Sunny and 70 degrees. On March 4.
Everyone Into The Pool
My editorial assistant growled. Willa was settled in my lap, supervising the nature preserve, as I waded through emails. I glanced up—most of her commentary is directed at cats—to see an imposing hawk perched on the water basin fountain. Willa ignores small birds. Large ones are another matter.
In an earlier post, I wrote about hawks bathing in the fountain. Finally, I could film the action. Conditions weren’t ideal; I had a dog in my lap, needed to shoot through a screen door into bright sunlight and I was using an older iPad as my camera. But I was only 20 feet away from the bird. If I moved, the hawk would fly. So I needed to work with what I had.
Snapping a few stills, I waited for the bird to hop down to the pool. The wait wasn’t long. The hawk quickly flapped down to the water’s edge. It stood, taking stock, for several minutes as if undecided about the next move:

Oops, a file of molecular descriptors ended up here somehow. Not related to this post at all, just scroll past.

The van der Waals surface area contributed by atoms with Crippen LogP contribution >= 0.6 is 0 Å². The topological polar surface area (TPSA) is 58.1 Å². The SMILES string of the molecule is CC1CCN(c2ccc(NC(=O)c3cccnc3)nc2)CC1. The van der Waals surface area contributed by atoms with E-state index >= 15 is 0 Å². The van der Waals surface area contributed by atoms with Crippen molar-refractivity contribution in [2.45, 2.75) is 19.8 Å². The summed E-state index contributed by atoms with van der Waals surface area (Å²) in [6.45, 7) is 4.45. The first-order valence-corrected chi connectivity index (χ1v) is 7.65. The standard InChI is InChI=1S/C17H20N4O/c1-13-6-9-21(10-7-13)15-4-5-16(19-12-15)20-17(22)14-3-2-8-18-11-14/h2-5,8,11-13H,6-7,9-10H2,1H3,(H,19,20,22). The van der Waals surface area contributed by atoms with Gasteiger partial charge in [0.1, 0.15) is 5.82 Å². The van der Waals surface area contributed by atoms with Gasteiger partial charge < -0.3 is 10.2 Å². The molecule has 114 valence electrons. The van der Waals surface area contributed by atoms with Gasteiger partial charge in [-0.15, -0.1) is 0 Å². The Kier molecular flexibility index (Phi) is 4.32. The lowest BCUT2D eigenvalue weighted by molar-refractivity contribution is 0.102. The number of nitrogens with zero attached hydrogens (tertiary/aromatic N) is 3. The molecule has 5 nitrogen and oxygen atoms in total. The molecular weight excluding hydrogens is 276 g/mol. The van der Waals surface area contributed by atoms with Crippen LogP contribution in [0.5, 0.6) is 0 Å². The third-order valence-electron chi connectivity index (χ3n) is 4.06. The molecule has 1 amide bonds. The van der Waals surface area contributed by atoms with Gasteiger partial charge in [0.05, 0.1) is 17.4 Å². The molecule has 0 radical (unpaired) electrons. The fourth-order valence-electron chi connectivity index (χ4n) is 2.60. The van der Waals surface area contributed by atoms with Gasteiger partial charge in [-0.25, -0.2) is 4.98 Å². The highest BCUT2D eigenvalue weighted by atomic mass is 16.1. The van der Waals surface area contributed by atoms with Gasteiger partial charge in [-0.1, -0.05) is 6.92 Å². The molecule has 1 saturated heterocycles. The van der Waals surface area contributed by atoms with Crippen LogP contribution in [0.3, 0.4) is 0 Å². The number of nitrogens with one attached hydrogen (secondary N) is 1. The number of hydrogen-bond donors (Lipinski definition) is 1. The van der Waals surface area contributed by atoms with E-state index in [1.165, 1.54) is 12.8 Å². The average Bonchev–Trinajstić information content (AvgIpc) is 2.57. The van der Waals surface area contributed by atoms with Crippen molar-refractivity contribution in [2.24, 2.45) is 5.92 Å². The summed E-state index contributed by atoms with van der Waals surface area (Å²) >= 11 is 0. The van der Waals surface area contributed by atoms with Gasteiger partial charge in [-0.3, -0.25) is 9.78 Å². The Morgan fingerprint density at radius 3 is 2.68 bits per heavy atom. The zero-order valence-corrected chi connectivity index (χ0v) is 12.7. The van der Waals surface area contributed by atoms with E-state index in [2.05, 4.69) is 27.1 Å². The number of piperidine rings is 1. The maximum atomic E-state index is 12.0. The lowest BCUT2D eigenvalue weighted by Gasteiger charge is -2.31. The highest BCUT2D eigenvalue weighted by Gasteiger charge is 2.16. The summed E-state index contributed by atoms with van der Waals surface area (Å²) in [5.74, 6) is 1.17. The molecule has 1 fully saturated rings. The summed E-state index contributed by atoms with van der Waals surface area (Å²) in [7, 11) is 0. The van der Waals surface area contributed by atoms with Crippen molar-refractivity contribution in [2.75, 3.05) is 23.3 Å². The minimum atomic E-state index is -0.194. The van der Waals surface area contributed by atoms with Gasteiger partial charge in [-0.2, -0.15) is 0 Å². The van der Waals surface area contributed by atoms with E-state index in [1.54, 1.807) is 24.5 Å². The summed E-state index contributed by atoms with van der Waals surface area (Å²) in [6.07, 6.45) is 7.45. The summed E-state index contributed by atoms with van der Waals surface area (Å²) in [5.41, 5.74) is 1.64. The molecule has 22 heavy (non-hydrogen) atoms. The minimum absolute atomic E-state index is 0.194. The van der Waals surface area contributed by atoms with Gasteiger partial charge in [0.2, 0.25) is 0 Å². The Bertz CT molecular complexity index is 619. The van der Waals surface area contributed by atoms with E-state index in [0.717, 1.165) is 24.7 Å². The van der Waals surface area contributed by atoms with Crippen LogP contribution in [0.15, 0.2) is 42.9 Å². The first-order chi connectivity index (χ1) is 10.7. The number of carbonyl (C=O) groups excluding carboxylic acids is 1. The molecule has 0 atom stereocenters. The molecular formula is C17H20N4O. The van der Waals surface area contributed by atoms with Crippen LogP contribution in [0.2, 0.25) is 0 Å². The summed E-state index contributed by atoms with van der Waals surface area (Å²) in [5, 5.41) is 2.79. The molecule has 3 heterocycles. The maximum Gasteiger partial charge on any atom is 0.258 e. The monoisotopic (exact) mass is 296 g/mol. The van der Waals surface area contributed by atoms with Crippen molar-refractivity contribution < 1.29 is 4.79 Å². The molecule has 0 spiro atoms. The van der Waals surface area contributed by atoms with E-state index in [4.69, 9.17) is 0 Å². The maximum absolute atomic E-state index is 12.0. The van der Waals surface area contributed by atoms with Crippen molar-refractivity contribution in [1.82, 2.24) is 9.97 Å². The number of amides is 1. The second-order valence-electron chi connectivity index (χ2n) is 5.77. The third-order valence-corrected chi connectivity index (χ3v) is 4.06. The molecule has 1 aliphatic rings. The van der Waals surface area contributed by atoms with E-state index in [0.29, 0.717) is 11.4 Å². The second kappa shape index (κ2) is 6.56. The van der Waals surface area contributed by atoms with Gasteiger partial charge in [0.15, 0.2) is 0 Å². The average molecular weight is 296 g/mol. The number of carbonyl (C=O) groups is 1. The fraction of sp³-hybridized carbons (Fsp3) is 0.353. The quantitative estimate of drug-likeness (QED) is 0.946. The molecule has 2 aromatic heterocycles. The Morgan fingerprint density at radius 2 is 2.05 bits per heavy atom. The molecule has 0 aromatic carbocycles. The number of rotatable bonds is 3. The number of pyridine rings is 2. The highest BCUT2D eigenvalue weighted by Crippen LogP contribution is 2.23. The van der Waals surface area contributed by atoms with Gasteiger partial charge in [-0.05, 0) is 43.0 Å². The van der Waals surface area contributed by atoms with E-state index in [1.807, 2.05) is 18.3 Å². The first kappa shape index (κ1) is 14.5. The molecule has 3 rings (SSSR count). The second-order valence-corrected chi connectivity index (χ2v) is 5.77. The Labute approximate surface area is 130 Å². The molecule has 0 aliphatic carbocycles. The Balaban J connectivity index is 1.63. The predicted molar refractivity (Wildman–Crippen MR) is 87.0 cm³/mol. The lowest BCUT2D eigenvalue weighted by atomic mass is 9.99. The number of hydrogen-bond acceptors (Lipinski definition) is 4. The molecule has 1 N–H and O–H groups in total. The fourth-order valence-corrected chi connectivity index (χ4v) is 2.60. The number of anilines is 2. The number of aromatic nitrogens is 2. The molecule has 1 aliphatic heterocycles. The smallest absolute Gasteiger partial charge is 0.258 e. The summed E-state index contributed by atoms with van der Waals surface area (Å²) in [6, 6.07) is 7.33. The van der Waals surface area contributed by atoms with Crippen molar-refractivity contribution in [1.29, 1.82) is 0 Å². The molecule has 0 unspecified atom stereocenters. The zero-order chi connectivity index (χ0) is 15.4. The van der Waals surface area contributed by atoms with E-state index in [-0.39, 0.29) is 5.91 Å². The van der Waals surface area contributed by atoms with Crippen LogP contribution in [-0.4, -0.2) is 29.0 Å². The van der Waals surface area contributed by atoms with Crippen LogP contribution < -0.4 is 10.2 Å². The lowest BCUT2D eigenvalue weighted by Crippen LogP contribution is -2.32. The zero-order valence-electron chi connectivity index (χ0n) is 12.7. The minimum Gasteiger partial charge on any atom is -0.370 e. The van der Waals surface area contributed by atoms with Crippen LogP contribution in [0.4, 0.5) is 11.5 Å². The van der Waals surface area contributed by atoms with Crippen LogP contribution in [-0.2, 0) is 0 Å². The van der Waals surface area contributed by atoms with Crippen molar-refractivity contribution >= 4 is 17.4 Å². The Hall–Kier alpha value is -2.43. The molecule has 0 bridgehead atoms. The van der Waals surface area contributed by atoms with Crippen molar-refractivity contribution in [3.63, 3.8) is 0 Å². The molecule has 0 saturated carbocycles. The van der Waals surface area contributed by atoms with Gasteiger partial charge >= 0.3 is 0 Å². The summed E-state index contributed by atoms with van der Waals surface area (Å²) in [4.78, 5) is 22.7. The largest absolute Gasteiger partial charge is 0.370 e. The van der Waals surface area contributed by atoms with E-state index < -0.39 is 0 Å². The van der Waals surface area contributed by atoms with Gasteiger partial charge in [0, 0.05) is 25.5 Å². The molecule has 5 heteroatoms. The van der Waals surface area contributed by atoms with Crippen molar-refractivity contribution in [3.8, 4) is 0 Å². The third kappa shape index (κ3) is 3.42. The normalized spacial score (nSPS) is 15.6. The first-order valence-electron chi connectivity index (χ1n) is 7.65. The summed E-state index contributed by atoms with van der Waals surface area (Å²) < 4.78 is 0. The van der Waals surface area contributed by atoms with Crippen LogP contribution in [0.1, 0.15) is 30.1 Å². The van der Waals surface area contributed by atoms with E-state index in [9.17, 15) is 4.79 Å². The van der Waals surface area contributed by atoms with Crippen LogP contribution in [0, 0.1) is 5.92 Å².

First the hawk tentatively dipped its head in the water:
Then, finding the water to its liking, the hawk dove in, splashed around, ducking underwater:
We all like to know something about our visitors, especially when they hang out to take a bath. But I’m uncertain what kind of hawk this bathing beauty was. Or its gender. Hawks can be devilishly difficult to identify.
I’ve narrowed the possibilities to immature adults of three species; Cooper’s hawk, red-tail hawk and northern goshawk. Full-plumage adults of all three species have been in my yard and this hawk was large and robust. Further, I could rule out what it wasn’t based on size and geography.
Here are thumbnails of the three hawks. You can see the problem…
If anyone has a positive ID, let us know!
Mystery hawk popped out of the pool, shook itself and flew off. My editorial assistant dozed. The chickadee breakfast club swarmed back to the feeders once the threat was gone. I finished my now-tepid coffee and read more emails. Show over.